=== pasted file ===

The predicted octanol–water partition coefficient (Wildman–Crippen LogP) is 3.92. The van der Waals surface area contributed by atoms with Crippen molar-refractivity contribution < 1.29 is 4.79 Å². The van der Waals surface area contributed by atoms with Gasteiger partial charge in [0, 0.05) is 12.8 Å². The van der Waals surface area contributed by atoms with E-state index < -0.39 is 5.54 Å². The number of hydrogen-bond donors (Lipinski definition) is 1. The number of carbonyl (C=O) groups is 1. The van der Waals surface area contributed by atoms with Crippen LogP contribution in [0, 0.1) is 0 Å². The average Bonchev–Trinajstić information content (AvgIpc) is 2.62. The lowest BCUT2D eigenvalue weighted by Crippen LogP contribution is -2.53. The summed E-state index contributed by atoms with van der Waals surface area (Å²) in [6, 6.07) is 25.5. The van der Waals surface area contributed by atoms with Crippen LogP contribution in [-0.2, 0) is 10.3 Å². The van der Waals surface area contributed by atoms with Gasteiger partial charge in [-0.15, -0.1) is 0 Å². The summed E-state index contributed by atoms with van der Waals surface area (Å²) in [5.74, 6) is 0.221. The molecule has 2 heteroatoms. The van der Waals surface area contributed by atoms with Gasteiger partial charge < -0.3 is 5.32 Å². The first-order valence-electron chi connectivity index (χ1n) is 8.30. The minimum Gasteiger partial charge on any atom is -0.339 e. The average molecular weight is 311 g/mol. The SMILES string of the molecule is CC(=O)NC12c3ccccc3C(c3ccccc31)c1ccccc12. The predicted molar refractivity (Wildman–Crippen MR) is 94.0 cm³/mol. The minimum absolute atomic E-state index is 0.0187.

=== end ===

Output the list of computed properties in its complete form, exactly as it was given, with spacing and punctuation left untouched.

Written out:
The predicted octanol–water partition coefficient (Wildman–Crippen LogP) is 3.92. The van der Waals surface area contributed by atoms with Crippen molar-refractivity contribution < 1.29 is 4.79 Å². The van der Waals surface area contributed by atoms with Gasteiger partial charge in [0, 0.05) is 12.8 Å². The van der Waals surface area contributed by atoms with E-state index < -0.39 is 5.54 Å². The number of hydrogen-bond donors (Lipinski definition) is 1. The number of carbonyl (C=O) groups is 1. The van der Waals surface area contributed by atoms with Crippen LogP contribution in [0, 0.1) is 0 Å². The average Bonchev–Trinajstić information content (AvgIpc) is 2.62. The lowest BCUT2D eigenvalue weighted by Crippen LogP contribution is -2.53. The summed E-state index contributed by atoms with van der Waals surface area (Å²) in [6, 6.07) is 25.5. The van der Waals surface area contributed by atoms with Crippen LogP contribution in [-0.2, 0) is 10.3 Å². The van der Waals surface area contributed by atoms with Gasteiger partial charge in [-0.15, -0.1) is 0 Å². The summed E-state index contributed by atoms with van der Waals surface area (Å²) in [5.74, 6) is 0.221. The molecule has 2 heteroatoms. The van der Waals surface area contributed by atoms with Gasteiger partial charge < -0.3 is 5.32 Å². The first-order valence-electron chi connectivity index (χ1n) is 8.30. The minimum Gasteiger partial charge on any atom is -0.339 e. The average molecular weight is 311 g/mol. The SMILES string of the molecule is CC(=O)NC12c3ccccc3C(c3ccccc31)c1ccccc12. The predicted molar refractivity (Wildman–Crippen MR) is 94.0 cm³/mol. The minimum absolute atomic E-state index is 0.0187.